Taiwan : Political History / Edition 1

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Overview

For centuries, various great powers have both exploited and benefited Taiwan, their designs for this island frequently clashing with the desire of local inhabitants to control their own destiny. Such conflicts have shaped Taiwan's multiple, and frequently contradictory, identities. Denny Roy contends that Taiwan's political history is best understood as a continuous struggle for security. Eschewing the usual emphasis on the high politics of the recent era, he offers a comprehensive narrative of the island's political history from the first Chinese settlements to the Chen Shui-bian presidency. Roy covers the political system constructed by the KMT during the Cold War, the opposition breakthrough, the presidency of Lee Teng-hui, and the DPP presidential victory in March 2000. Roy's approach allows him to integrate his understanding of Taiwan's domestic politics with its foreign affairs—particularly the relations with mainland China. He reveals how the interplay between political forces within and the influence of foreign countries from without has shaped Taiwan. His is a balanced account, incorporating up-to-date coverage and presenting many indigenous voices. Taiwan: A Political History illuminates the origins of the island's often-troubled domestic and international political situation.
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Editorial Reviews

From the Publisher
"Every few years a new attempt is made to write the story of Taiwan's political and diplomatic history. . . . Denny Roy's new work, Taiwan: A Political History, goes well beyond any single volume that has yet come out, presenting the most complete historical analysis to date of the island. . . . Articulate and accessible."—Macabre Krier, Far Eastern Economic Review, February 27, 2003

"This is a history that provides excellent background information for understanding the complexities of the current 'Taiwan problem.'"—- Foreign Affairs 82:2, 2003

Roy's study focuses on Taiwan's 18th-century history, with emphases on the Japanese occupation (1895-1945), return of Chinese rule under the Kuomintang (including martial law administration), Taiwan's status in the Cold War, and democratization in the 1980s. . . . This is a readable and well-argued interpretation of Taiwan's recent history. Summing Up: Recommended. All levels.—Choice, February 2004

"Denny Roy's sympathetic yet discerning approach begins by relating the often underrepresented description of pre-Dutch colonialism's impact on Taiwan. . . . Roy concludes with a current profile of Taiwan's political climate and disposition toward independence from mainland China, including many of the implications that this debate involves."—A. Maria Utley, University of Louisville, Perspectives on Political Science 33:1, Winter 2004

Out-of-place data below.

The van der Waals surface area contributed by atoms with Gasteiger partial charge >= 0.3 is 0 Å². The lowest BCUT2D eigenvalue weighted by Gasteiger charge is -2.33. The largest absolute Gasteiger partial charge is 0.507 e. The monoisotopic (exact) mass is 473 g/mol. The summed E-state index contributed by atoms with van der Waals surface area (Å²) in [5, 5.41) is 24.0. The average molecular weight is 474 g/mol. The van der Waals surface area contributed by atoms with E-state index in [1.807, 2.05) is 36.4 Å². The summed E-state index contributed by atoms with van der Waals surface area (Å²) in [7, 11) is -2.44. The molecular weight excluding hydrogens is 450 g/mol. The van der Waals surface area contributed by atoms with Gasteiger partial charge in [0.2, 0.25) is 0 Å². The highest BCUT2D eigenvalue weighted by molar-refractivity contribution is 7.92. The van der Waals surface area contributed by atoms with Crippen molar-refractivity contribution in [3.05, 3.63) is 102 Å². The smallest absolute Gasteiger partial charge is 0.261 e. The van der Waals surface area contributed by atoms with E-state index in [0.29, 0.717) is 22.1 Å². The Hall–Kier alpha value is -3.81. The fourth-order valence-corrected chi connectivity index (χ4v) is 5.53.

"Anyone wishing to read a compelling and thorough history of Taiwan will do no better than turn in the first instance to Denny Roy's new volume. Its aspiration is simple: to trace the political development of Taiwan from Chinese outpost and contested European colony to twenty-first-century democracy. Applying a broad-brush approach, Taiwan is a careful synthesis of the published research with few surprises for the specialist, but the book will appeal most to the non-specialist and the student market. . . . There are no superior introductions to Taiwan's extraordinary political development, and this is a useful teaching text."—Gary D. Rawnsley, The China Quarterly 2003

"This comprehensive, accurate, and very readable account of Taiwan's road to democratization puts contemporary developments in historical context. Specialists, students, policy-makers, and general readers alike will enjoy Denny Roy's lucid and engaging telling of this extraordinary story."—Shelley Rigger, Davidson College

"Denny Roy's useful and sensible approach not only underscores many of the dilemmas evident in Taiwan's development experience, but also helps bridge this case study with themes in mainstream political science."—Vincent Wei-cheng Wang, University of Richmond

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Product Details

  • ISBN-13: 9780801488054
  • Publisher: Cornell University Press
  • Publication date: 3/15/2003
  • Edition description: New Edition
  • Edition number: 1
  • Pages: 288
  • Product dimensions: 6.00 (w) x 8.90 (h) x 0.70 (d)

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Sort by: Showing 1 Customer Reviews
  • Anonymous

    Posted March 29, 2003

    'Excellent backgound information'

    Lucian W. Pye's review in FORIEGN AFFAIRS, March-April 2003: 'This is a history that provides excellent background information for understanding the complexities of the current 'Taiwan problem.' Tracing the changing formation of Taiwanese identity and the island's continuous search for security, Roy gives a straightforward account of the turbulent rise and fall of all who have sought to rule the island. His story extends from the first Chinese settlers (the Ming dynasty loyalists fighting rear-guard actions against the Qing dynasty) through the Dutch, Portuguese, Qing, and Japanese periods of colonial rule, concluding with the Nationalist Chinese era and Chen Shui-bian's presidency. He shows a repeated pattern of people migrating from mainland China and developing a separate Taiwanese identity. It is a rich and fascinating history, but it offers no easy solutions to the current problems in Taiwan-China-U.S. relations.'

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